One other thing worth noting is that there are less tools on the Powerlock Traveler compared to the standard Powerlock. This means that a nylon spacer has been used in place of the missing tools. This could potentially be removed and swapped for extra tools, though it would need careful consideration as only certain tools will fit in certain slots (see SOG's site for more info). 

Overall, I really like the SOG Powerlock Traveler. It hasn't quite got the same fit and finish as some other multi tools out there, but it's UK legal and the replaceable tools and compound leverage are massive advantages in my mind. If you're after a full-size multi tool that can be carried pretty much anywhere, whether it be for travel, work or if you live in a country with restrictive knife laws such as the UK, I think the SOG Powerlock Traveler is a great option. You can buy the Powerlock Traveler at Amazon

Uncle Bill's Sliver Gripper Tweezers Review

- Tempered stainless steel. 
- Keyring attachment/point protector. 
- Precision points. 
- Made in the USA. 

The Uncle Bill's Sliver Gripper Tweezers are a very handy tool. I personally favour them over other Tweezers due to their keyring attachment/point protector which makes them to carry without losing them and stops the sharp point of the tweezers from making a hole in whatever you've put them in. It also protects the tweezer tips themselves from damage. 

These tweezers certainly live up to their name in terms of function, and are an excellent tool for splinter removal, partly due to the sharp tip, but also due to their stiffness, meaning you can get a very firm grip on the offending object without the tweezers 'collapsing', such as in the case of Swiss Army Knife Tweezers. I am also told, though I have never used them myself for this purpose, that they are well-suited for  tick removal, making them a good choice for a first aid kit. Ones other thing I find them very useful for is manipulating small components which would otherwise be difficult to handle, and so they make a good addition to a precision tool kit.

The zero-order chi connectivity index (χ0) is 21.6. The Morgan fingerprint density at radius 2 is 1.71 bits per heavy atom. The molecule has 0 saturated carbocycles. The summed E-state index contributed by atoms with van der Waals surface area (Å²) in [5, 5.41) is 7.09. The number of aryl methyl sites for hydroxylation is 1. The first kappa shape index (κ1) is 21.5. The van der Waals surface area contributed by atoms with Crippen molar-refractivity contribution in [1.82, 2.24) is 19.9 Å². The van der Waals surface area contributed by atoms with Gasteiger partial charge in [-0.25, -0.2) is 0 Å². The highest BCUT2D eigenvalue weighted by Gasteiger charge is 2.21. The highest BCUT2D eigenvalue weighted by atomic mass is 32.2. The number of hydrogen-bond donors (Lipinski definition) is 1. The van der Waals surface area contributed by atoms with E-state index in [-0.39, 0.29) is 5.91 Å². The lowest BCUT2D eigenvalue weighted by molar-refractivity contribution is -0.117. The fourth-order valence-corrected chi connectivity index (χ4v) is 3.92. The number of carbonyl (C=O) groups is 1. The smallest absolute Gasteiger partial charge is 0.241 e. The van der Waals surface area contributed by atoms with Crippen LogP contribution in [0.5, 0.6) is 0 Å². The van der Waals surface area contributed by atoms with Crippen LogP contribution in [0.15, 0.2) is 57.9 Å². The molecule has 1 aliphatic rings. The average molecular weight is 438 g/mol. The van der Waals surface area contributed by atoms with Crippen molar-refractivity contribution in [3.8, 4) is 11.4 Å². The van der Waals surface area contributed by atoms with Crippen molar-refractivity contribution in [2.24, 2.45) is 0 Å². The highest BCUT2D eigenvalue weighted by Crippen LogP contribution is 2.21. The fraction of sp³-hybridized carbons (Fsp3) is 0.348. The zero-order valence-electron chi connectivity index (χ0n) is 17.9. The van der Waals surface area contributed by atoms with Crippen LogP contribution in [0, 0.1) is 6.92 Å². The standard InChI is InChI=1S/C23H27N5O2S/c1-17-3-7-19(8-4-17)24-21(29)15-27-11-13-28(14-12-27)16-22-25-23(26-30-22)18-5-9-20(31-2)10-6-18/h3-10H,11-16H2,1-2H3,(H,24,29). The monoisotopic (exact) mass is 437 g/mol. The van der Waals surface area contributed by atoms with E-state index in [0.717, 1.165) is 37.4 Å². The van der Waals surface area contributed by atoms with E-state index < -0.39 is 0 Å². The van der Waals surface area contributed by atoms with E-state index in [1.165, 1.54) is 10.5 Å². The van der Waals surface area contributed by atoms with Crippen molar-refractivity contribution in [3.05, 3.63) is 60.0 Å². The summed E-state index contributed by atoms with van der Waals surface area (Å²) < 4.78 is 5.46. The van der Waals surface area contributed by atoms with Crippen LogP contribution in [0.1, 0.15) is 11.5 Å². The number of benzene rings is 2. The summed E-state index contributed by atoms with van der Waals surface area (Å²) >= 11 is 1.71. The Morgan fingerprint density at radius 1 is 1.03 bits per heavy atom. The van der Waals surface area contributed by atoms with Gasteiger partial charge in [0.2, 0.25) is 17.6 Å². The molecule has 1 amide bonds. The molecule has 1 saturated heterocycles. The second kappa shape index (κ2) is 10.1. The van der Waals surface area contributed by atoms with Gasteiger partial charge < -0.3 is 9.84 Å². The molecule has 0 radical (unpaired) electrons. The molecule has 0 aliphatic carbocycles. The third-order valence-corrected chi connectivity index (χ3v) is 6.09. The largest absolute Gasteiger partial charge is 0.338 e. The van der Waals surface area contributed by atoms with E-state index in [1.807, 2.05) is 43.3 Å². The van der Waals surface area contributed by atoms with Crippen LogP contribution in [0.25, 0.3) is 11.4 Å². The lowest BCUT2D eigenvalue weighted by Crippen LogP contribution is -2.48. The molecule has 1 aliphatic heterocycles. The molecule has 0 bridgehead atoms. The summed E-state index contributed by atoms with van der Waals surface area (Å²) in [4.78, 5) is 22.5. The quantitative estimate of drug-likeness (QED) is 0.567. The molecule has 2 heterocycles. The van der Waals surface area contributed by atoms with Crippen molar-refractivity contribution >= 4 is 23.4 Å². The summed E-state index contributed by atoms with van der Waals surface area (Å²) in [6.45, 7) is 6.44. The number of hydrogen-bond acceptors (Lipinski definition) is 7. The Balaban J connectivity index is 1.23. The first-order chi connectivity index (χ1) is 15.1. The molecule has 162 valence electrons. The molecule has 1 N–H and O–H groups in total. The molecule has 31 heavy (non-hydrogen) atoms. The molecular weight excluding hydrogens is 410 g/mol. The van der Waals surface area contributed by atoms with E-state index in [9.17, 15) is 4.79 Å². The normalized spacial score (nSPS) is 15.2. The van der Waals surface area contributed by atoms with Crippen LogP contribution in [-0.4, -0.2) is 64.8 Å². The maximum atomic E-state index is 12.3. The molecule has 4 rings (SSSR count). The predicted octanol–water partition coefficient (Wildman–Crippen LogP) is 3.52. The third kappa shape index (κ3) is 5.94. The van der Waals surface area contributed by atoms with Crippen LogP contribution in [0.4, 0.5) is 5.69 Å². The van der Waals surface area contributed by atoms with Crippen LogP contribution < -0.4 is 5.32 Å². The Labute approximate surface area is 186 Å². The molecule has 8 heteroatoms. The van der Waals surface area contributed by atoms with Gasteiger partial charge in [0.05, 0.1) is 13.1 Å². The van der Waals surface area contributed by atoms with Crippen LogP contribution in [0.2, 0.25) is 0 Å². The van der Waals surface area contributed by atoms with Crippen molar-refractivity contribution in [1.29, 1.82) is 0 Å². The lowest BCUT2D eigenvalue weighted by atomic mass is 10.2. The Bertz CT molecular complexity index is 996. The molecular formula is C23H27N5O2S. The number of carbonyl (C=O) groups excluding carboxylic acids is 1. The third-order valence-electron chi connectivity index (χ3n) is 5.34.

I have three pairs of these tweezers in various places and all of them have been great. They're a very simple design - constructed from bent stainless steel - but the tips are sharp and perfectly aligned, and the spring action is firm on all of them. The tempered stainless construction should mean that corrosion or permanent deformation of the tweezers isn't a problem under normal use. I'm not sure whether it would be a good idea to use a flame to sterilise them for first aid use though, as this might affect the temper and make them soft or brittle. 

There's not a great deal more one can say about a pair of tweezers, however what I would say is that if you're after an all round pair of tweezers, maybe for a first aid kit or just as an EDC tool, then the convenient design and quality construction of the Sliver Gripper makes them the perfect choice in my opinion. (Available at 

Thursday, 22 September 2016

Olight i3E EOS Review

- 90 lumens (silver 120 lumens). 
- Uses 1xAAA battery. 
- Runtime 45mins with Alkaline battery (Silver model 35). Longer runtimes with NiMh battery. 
- Phillips Luxeon TX LED. 
- Waterproof to IPX8 standard. 
- No reverse polarity protection. 

The Olight i3E is a very handy little torch, and probably my favourite keychain light when value for money is considered. It's not the greatest quality light money can buy, but it's still well made and it makes a great low-budget entry into high-performance flashlights. 

The i3E uses a Phillips Luxeon TX LED and 1xAAA battery and has one brightness level, which varies depending on which model you choose - the silver model is 120 lumens and all the other colours are 90 lumens. Personally, I'd steer clear of the silver model - I prefer the other colours as not only is the battery life shorter on the silver for a hardly discernible difference in brightness (35 mins for the silver vs 45 for the others), but the silver finish is very tacky in my opinion, and I did have a silver model that was faulty upon arrival. 

The i3E runs off common, inexpensive AAA batteries and I think it makes a great entry into the world of high-performance lights, having bought several as gifts. This is not to say that the i3E is earth-shatteringly bright, because it isn't, but it will likely surprise those unacquainted with modern flashlights that so much light can come from such a small form factor. 

The i3E is fairly well made. It is not stunning quality - there is no reverse polarity protection (don't put the battery in the wrong way round!), the aluminium body is quite thin, the gold-plated contact ring is also thin and narrow, the lens is acrylic not glass and there seem to have perhaps be a few QC issues (one of mine had a short on the circuit board), but in my experience it is considerably better than many in its price range and I have no doubt that it will last me a good few years of use. In addition, it is waterproof to IPX8 standard, so shouldn't suffer from problems in that regard (although no spare O-rings are included). 

The Olight i3E is a budget light and as such isn't entirely without its faults, however, if you're after a bright keychain torch that won't break the bank, or looking for a gift to introduce someone to high-performance flashlights, then the i3E may be the one for you. (Available at